Brian Eno was never destined to spend much time with glam pioneers Roxy Music.
Brian Eno was never destined to spend much time with glam pioneers Roxy Music; at first occupying the mixing desk, he eventually played on stage with his bandmates but did so in such outlandish dress that he overrode the innate irony of glam with garish extremity. Eno’s peevish sense of humor deeply informs his debut solo LP, such a frequent piss-take that even its title, Here Come the Warm Jets, glibly euphemized urophagia. If glam was one of the foundational pillars of punk rock in its intellectualized garage stomp and rejection of norms, Eno’s first album looks so far ahead that it sees the explosion of angular, avant-pop post-punk that would come even further down the road.
Newly re-released from intricately remastered tapes alongside Taking Tiger Mountain (By Strategy), Another Green World and Before and After Science, Here Come the Warm Jets marks the start of a remarkably fast evolution in musical principles that echo throughout the future albums. “The Paw-Paw Negro Blowtorch,” which wraps a cryptic reference to reported 19th-century pyrokinetic around suggestive lyrics, rides a funky but skeletal riff that forecasts early Talking Heads, a prophecy fulfilled by the time of Before and After Science’s “King’s Lead Hat,” now not a precursor but a cheeky rip-off (the title an anagram of the band’s name). Much of the album’s pleasures come from hearing how Eno, armed with a battalion of collaborators ranging from old bandmates to prog luminaries, takes the basic formula of glam and disrupts it with strange time signatures or odd instrumentation. Take a track like “Blank Frank,” which constantly falls back into a lurching bass refrain before Fripp’s multi-tracked guitar slices through the mix with cascades of noise.
It is that sense of experimentation, more so than the idiosyncratic humor, that informs Taking Tiger Mountain, which strips away most of the guest musicians but leaves Eno with a room full of synthesizers. Eno’s lyrics are still a combination of arch goofs and base lustfulness, but the music heads out into strange new directions. Thus a song with a title like “Back in Judy’s Jungle” can surprise with an arrangement that mixes Kinks-esque pastoral pop with the dubby guitar scratch of reggae. Hissing electronic patterns underscore the wobbling analog tones of “The Great Pretender,” while “Third Uncle” is art school punk before the fact. The wry aspects of Eno’s intelligence have been fully sublimated into the compositions, utilizing the possibilities of synthesized sound to explore uncharted spaces in otherwise simple foundations.
The experimentation of Taking Tiger Mountain peaks with Another Green World, a record planned around an explicit lack of planning, with Eno surrendering his tinkering perfectionism to total unpredictability. He nearly drove himself mad from the effort, though the finished result gives no indication of struggle. Indeed, in its floating, elegant, abstract sound, the album is perhaps the most selfless pop album of the Me Generation, stressing pulses of texture and feeling over concrete expression and showmanship. Even a deft display of chops, like Fripp’s tangled guitar solo at the end of “St. Elmo’s Fire,” enhances the overall mood of the track instead of breaking the flow to show off. For the most part, however, the album rides on gentle air currents, producing not so much ballads as elegies. On songs like “Golden Hours” and “The Big Ship,” Eno fully synthesizes the pastoral pop of The Kinks, setting aside the satire and enhancing the sense of a futuristic folk music. More than any of his song-oriented solo work, this points the way toward the ambient music that Eno would pioneer, as well as the beat-driven but loose textures that he would supply to David Bowie for the latter’s Berlin trilogy.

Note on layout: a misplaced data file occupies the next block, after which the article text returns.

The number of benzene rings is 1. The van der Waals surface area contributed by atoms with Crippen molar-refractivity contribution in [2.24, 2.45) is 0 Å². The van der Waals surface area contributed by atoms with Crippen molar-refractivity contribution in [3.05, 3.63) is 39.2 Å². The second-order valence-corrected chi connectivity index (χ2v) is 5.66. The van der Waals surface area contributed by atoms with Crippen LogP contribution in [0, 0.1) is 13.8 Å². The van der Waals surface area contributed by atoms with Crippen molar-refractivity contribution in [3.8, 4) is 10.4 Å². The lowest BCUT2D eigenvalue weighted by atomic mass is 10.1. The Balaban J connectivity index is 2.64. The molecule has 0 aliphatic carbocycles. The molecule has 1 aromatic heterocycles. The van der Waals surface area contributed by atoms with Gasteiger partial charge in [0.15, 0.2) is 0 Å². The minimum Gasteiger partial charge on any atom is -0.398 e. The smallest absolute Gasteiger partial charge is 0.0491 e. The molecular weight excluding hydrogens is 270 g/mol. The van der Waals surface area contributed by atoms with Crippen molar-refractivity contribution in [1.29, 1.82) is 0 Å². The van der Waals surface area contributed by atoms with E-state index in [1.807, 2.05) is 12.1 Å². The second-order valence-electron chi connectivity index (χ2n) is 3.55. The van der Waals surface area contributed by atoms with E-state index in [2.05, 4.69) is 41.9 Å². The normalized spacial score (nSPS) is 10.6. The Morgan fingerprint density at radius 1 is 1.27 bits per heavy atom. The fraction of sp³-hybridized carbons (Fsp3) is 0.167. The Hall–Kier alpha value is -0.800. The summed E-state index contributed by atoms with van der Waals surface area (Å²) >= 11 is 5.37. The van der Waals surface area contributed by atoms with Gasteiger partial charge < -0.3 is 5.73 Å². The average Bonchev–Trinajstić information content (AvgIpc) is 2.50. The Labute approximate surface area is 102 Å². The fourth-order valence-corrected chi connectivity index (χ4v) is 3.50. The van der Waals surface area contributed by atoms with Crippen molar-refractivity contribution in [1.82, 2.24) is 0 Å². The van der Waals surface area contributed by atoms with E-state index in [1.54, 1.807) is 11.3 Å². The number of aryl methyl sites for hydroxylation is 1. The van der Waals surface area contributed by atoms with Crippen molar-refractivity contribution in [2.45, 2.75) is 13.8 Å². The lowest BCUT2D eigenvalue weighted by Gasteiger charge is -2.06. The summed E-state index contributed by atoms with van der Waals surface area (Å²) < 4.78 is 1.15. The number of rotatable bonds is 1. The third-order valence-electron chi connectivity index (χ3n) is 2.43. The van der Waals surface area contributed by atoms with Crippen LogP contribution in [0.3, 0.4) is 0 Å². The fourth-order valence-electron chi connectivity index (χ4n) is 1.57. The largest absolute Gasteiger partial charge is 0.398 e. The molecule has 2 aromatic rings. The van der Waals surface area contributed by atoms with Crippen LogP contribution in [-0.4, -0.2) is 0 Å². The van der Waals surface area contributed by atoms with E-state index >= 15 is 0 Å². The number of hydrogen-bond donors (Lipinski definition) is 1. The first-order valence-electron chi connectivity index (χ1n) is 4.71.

The half-speed remastering performed on these albums is especially noticeable on Another Green World, calling attention to the depth of the production and how subtly Eno weaves each element into every available space while leaving ample room for each sound to reverberate and stretch. One can also hear the careful tuning of Before and After Science, a consolidation of sorts of Eno’s career to that point into one sharply angled piece of post-punk. “No One Receiving” highlights the dizzying polyrhythms of Can drummer Jaki Liebezeit, loping in and out of danceable beats with controlled disorder. Elsewhere, avant-garde guitarist Fred Frith takes the treble lines into even further reaches than Eno did, managing to add off-tune wanderings to even light sonic explorations like “Through Hollow Lands.” The gossamer delicacy of Another Green World is still here, but it is folded back into a clearer rock template, nominally recalling Eno’s first two solo LPs while heading off into new terrains. It’s the perfect stopping point for the first phase of Eno’s career, the first time in which his constantly forward-thinking music seemed completely of its moment.
Of course, just as soon as others caught up to him, Eno would spiral off into even stranger, less concrete territory, setting up the ambient genre by stripping everything from his sound except the bare minimum to create noise. Those records may have made Eno’s name, but these four perfect works of strange, evolutionary music would have cemented him as the boldest pop craftsman of the 1970s, the precursor to singular pop composers like Prince, Björk and Kate Bush. And that’s not even counting the endless groups and artists who ripped him off.